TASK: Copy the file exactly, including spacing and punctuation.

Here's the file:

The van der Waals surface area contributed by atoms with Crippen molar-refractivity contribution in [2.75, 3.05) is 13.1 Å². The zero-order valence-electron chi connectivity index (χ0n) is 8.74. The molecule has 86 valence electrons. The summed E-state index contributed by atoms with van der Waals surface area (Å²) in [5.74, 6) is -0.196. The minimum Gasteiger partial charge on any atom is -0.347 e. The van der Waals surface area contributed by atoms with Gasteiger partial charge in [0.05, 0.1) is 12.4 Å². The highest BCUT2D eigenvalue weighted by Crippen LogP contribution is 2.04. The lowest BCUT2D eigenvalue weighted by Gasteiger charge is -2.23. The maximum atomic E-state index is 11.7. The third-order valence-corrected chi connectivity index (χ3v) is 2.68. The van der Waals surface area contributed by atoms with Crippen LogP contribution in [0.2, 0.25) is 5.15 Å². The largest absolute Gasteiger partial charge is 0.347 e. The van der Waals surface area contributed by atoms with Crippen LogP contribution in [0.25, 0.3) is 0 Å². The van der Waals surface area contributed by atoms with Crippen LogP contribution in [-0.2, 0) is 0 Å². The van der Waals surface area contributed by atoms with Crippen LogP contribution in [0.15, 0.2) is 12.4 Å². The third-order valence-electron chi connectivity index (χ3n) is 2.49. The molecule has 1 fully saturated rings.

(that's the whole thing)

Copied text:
The van der Waals surface area contributed by atoms with Crippen molar-refractivity contribution in [2.75, 3.05) is 13.1 Å². The zero-order valence-electron chi connectivity index (χ0n) is 8.74. The molecule has 86 valence electrons. The summed E-state index contributed by atoms with van der Waals surface area (Å²) in [5.74, 6) is -0.196. The minimum Gasteiger partial charge on any atom is -0.347 e. The van der Waals surface area contributed by atoms with Gasteiger partial charge in [0.05, 0.1) is 12.4 Å². The highest BCUT2D eigenvalue weighted by Crippen LogP contribution is 2.04. The lowest BCUT2D eigenvalue weighted by Gasteiger charge is -2.23. The maximum atomic E-state index is 11.7. The third-order valence-corrected chi connectivity index (χ3v) is 2.68. The van der Waals surface area contributed by atoms with Crippen LogP contribution in [0.2, 0.25) is 5.15 Å². The largest absolute Gasteiger partial charge is 0.347 e. The van der Waals surface area contributed by atoms with Crippen LogP contribution in [0.25, 0.3) is 0 Å². The van der Waals surface area contributed by atoms with Crippen LogP contribution in [-0.2, 0) is 0 Å². The van der Waals surface area contributed by atoms with Crippen LogP contribution in [0.15, 0.2) is 12.4 Å². The third-order valence-electron chi connectivity index (χ3n) is 2.49. The molecule has 1 fully saturated rings.